1. ^ "Sheriffs - Judicial Office Holders - About the Judiciary - Judiciary of Scotland". 
  2. ^ "Online Etymology Dictionary". 
  3. ^ "Definition of SHRIEVALTY". 
  4. ^ "Sheriff Courts and Sheriffdoms in Scotland - Scots Law". Kevin F Crombie. 2009. Retrieved 19 April 2017. 
  5. ^ a b c Sean O'Toole, The History of Australian Corrections (University of New South Wales Press, 2006) p. 48.
  6. ^ Office of the Sheriff of New South Wales, "Government of New South Wales (accessed August 20, 2016).
  7. ^ Sheriffs in Victoria, Victoria Department of Justice and Regulation (accessed August 20, 2016).
  8. ^ Sheriff enforcement powers, Victoria Department of Justice and Regulation (accessed August 20, 2016).
  9. ^ General, Department of the Attorney. "Sheriff of Western Australia". 
  10. ^ "Alberta sheriffs make highway debut this weekend". CBC. September 1, 2006. Archived from the original on July 1, 2008. Retrieved 2008-06-03. 
  11. ^ "Sheriff Services - novascotia.ca". 
  12. ^ "Verkefni allra sýslumanna" [Tasks of all sheriffs] (in Icelandic). Retrieved 31 January 2012. 
  13. ^ "Verkefni sýslumanna utan Reykjavíkur" [Tasks of sheriffs outside Reykjavík] (in Icelandic). Retrieved 31 January 2012. 
  14. ^ "Sérstök verkefni sýslumanna" [Special tasks of sheriffs] (in Icelandic). Retrieved 31 January 2012. ["permanent dead link]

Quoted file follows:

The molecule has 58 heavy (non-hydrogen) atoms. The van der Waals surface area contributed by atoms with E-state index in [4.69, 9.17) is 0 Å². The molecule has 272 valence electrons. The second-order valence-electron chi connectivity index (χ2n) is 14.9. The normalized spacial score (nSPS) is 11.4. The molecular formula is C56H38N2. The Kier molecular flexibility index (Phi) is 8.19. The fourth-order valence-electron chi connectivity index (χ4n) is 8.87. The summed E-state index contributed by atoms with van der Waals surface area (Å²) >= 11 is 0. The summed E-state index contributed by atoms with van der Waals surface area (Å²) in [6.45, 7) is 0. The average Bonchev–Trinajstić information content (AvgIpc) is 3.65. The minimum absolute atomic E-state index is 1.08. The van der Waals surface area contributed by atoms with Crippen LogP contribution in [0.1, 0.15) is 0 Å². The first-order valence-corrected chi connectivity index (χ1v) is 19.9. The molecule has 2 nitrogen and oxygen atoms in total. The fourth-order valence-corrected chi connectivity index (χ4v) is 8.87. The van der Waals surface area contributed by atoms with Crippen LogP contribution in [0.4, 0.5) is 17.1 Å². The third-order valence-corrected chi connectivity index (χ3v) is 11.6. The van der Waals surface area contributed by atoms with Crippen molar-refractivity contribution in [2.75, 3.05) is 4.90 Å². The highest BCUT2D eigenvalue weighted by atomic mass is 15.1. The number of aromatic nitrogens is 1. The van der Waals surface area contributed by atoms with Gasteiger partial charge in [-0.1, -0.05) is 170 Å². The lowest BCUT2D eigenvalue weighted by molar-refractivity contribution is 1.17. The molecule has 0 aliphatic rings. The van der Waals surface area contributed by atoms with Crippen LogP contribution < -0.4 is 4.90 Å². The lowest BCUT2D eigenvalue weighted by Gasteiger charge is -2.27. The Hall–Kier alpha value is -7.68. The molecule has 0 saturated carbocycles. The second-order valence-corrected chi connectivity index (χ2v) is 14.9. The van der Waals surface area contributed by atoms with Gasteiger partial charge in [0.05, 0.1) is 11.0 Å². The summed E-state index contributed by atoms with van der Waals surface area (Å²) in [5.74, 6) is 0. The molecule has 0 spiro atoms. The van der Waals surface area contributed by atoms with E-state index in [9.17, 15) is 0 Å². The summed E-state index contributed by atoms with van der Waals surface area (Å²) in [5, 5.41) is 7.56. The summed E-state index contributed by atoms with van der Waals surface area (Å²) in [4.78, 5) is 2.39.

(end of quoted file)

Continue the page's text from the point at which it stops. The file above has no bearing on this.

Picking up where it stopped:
15. ^ "Saga sýslumanna" [History of sheriffs] (in Icelandic). Retrieved 31 January 2012. Sýslumanna er fyrst getið hérlendis í einu handriti að sáttmála þeim sem Íslendingar gerðu við Noregskonung og öðlaðist staðfestingu á árunum 1262 til 1264 og síðar var nefndur Gamli sáttmáli, en með sáttmála þessum má segja að Íslendingar hafi gerst þegnar Noregskonungs. Eru sýslumenn elstu veraldlegu embættismenn sem enn starfa hérlendis og hafa alla tíð verið mikilvægur hluti stjórnsýslunnar. 
  16. ^ Hyland, Paul. "Explainer: Who and what are Ireland's sheriffs?". 
  17. ^ a b "Sheriffs - Judicial Office Holders - About the Judiciary - Judiciary of Scotland". www.scotland-judiciary.org.uk. Judicial Office for Scotland. 2017. Retrieved 3 April 2017. 
  18. ^ Judicial Office for Scotland (March 2016). "The Office of Sheriff Principal". www.judicialappointments.scot. Judicial Appointments Board for Scotland. Retrieved 4 April 2017. 
  19. ^ "Schedule 8 of Merchant Shipping Act 1995". www.legislation.gov.uk. The National Archives. 19 July 1995. Retrieved 2 April 2017. 
  20. ^ "Local Criminal Justice Boards". www.gov.scot. Scottish Government. 3 April 2006. Retrieved 2 April 2017. 
  21. ^ "Fatal Accidents and Sudden Deaths Inquiry (Scotland) Act 1976". Legislation.gov.uk. 13 April 1976. Retrieved 19 February 2017. 
  22. ^ Judicial Office for Scotland. "The Office of Sheriff" (DOC). www.judicialappointments.scot. Judicial Appointments Board for Scotland. p. 9. Retrieved 4 April 2017. 34) The sheriff is required to make certain findings and is empowered to make recommendations to avoid a recurrence of the incident. 
  23. ^ "Summary Sheriffs - Judicial Office Holders - About the Judiciary - Judiciary of Scotland". www.scotland-judiciary.org.uk. Judicial Office for Scotland. 2017. Retrieved 3 April 2017. 
  24. ^ "home". www.sheriffs.org.za.